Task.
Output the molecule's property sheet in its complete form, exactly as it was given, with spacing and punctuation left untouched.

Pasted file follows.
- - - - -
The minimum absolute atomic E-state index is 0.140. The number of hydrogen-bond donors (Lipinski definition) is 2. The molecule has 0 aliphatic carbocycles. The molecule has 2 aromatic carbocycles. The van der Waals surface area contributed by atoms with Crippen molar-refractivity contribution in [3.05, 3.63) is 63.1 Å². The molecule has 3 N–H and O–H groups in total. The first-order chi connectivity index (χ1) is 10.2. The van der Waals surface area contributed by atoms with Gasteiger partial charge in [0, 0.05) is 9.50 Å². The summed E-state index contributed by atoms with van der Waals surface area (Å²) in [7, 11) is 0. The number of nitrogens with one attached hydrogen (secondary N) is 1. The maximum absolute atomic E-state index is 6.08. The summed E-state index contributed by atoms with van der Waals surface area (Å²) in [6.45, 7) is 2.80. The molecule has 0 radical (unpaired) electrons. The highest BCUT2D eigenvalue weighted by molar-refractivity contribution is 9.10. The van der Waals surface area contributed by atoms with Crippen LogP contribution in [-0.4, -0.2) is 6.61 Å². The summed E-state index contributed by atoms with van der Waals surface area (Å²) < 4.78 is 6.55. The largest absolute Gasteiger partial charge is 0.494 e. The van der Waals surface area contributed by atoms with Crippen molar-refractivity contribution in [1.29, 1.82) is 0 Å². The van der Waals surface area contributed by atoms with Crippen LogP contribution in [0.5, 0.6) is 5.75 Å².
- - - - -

The minimum absolute atomic E-state index is 0.140. The number of hydrogen-bond donors (Lipinski definition) is 2. The molecule has 0 aliphatic carbocycles. The molecule has 2 aromatic carbocycles. The van der Waals surface area contributed by atoms with Crippen molar-refractivity contribution in [3.05, 3.63) is 63.1 Å². The molecule has 3 N–H and O–H groups in total. The first-order chi connectivity index (χ1) is 10.2. The van der Waals surface area contributed by atoms with Gasteiger partial charge in [0, 0.05) is 9.50 Å². The summed E-state index contributed by atoms with van der Waals surface area (Å²) in [7, 11) is 0. The number of nitrogens with one attached hydrogen (secondary N) is 1. The maximum absolute atomic E-state index is 6.08. The summed E-state index contributed by atoms with van der Waals surface area (Å²) in [6.45, 7) is 2.80. The molecule has 0 radical (unpaired) electrons. The highest BCUT2D eigenvalue weighted by molar-refractivity contribution is 9.10. The van der Waals surface area contributed by atoms with Crippen LogP contribution in [-0.4, -0.2) is 6.61 Å². The summed E-state index contributed by atoms with van der Waals surface area (Å²) < 4.78 is 6.55. The largest absolute Gasteiger partial charge is 0.494 e. The van der Waals surface area contributed by atoms with Crippen molar-refractivity contribution in [1.29, 1.82) is 0 Å². The van der Waals surface area contributed by atoms with Crippen LogP contribution in [0.5, 0.6) is 5.75 Å².